Cass County schools fight decreasing enrollment
Enrollment in Michigan’s public schools is at its lowest point in 60 years, but some districts, like Edwardsburg, are managing to grow.
“We’ve had a sitting superintendent for 23 years,” said Dr. Myra Munroe, assistant to the superintendent at Edwardsburg Public Schools. “He’s been in the district for 30 [years]. That provides an enormous amount of stability that you can really forward a vision and a mission.”
Enrollment is up 6-percent over the last decade at Edwardsburg Public Schools.
That number stands out because the other four school districts in Cass County have seen sharp decreases in enrollment in the last 10 years.
Marcellus Community Schools – 34-percent decrease.
Cassopolis Public Schools – 24-percent decrease.
Lewis Cass ISD – 19-percent decrease.
Dowagiac Union Schools – 17-percent decrease.
In Cassopolis, superintendent Tracy D. Hertsel said the economy is the biggest factor.
“We have families that the majority work in Elkhart,” he said. “And as Elkhart goes, so goes our schools.”
Hertsel said he’s literally watched families leave town – and the district – overnight because their jobs disappear.
But he’s also seen the good of living in a small, rural community where the schools are sold by word of mouth.
“Being community-based, people know people, so the word travels, and that type of thing,” Hertsel said. “But we really try to involve our community in things that we do.”
Dr. Munroe said the same goes for Edwardsburg.
“Our parents and our students talk about, to their families, their friends, what makes Edwardsburg special,” she said.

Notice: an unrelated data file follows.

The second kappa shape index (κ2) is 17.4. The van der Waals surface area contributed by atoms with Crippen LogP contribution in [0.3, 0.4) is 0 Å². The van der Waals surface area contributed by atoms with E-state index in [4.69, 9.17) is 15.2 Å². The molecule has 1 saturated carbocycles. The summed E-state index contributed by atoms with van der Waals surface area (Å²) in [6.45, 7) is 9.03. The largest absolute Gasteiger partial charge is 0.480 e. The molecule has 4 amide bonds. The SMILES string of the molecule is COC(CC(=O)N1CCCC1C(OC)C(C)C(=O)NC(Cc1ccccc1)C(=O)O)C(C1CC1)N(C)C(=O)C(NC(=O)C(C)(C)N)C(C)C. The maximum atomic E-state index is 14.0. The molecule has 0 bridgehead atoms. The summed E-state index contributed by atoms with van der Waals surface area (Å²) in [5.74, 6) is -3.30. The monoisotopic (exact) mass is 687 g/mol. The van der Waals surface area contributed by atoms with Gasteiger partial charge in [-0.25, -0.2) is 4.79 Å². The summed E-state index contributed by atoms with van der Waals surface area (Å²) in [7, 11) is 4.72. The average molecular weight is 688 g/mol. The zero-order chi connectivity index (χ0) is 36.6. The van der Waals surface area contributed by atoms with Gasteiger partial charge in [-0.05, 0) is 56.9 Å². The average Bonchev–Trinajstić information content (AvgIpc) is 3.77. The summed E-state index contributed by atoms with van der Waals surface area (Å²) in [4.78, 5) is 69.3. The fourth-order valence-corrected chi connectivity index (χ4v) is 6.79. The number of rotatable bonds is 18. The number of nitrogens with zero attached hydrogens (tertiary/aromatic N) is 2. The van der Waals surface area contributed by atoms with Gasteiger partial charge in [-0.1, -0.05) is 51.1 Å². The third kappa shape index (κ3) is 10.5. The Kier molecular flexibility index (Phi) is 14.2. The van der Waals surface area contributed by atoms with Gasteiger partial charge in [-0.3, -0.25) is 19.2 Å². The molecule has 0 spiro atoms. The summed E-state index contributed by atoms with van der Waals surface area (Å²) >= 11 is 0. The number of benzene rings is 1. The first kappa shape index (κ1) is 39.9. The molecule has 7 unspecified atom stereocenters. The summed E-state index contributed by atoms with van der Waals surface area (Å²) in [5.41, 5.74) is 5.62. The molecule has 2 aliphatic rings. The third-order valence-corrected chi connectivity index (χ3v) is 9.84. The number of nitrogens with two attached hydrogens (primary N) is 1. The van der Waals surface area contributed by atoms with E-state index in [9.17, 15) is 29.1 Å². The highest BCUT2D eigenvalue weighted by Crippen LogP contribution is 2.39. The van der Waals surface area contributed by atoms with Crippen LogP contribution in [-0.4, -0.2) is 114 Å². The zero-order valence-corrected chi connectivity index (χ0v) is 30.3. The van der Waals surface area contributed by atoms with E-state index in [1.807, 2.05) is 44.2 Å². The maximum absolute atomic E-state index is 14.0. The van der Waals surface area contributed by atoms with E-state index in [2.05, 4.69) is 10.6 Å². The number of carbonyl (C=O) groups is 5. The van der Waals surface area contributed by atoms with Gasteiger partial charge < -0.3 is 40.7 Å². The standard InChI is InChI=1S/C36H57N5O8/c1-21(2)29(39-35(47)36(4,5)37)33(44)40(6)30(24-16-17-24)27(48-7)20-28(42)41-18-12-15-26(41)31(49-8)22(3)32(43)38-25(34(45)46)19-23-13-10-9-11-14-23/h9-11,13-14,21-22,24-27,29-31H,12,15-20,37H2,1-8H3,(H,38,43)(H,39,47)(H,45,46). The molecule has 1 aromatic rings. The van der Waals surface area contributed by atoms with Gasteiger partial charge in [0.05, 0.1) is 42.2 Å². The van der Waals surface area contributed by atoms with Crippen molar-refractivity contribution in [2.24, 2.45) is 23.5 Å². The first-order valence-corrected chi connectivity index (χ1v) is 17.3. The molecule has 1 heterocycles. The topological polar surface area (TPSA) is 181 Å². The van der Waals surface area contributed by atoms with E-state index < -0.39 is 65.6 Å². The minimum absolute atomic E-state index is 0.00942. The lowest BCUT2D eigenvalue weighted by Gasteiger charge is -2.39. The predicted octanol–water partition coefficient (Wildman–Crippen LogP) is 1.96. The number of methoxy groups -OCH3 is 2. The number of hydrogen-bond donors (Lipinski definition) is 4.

She said the wide variety of programs and options Edwardsburg offers to families helps boost enrollment – especially because they’re a district of choice that many families enroll in, even if they live out of town.
Enrollment in Michigan public schools is down 13-percent since 2002.
Hertsel said for districts like Cassopolis, state funding based on enrollment is a slippery slope.
“Basing it on that, if you have a large company go out of your district, it can decimate your budget for that year,” he said.
Cassopolis Public Schools have added about 70 students in the last two years, according to Hertsel.
He said the district is beginning to stabilize after the recession.
In Edwardsburg, Dr. Munroe said there’s no specific secret to her district’s success.
She said it’s just a combination of good resources, staffing, and marketing.
If you live in Berrien County and are interested in enrollment figures in your district, you can click here to check.
The Niles Community School District has seen a 10-percent decrease in the last 10 years.
St. Joseph Public Schools has seen a 7-percent increase.
And Benton Harbor Area Schools has seen a 44-percent decrease.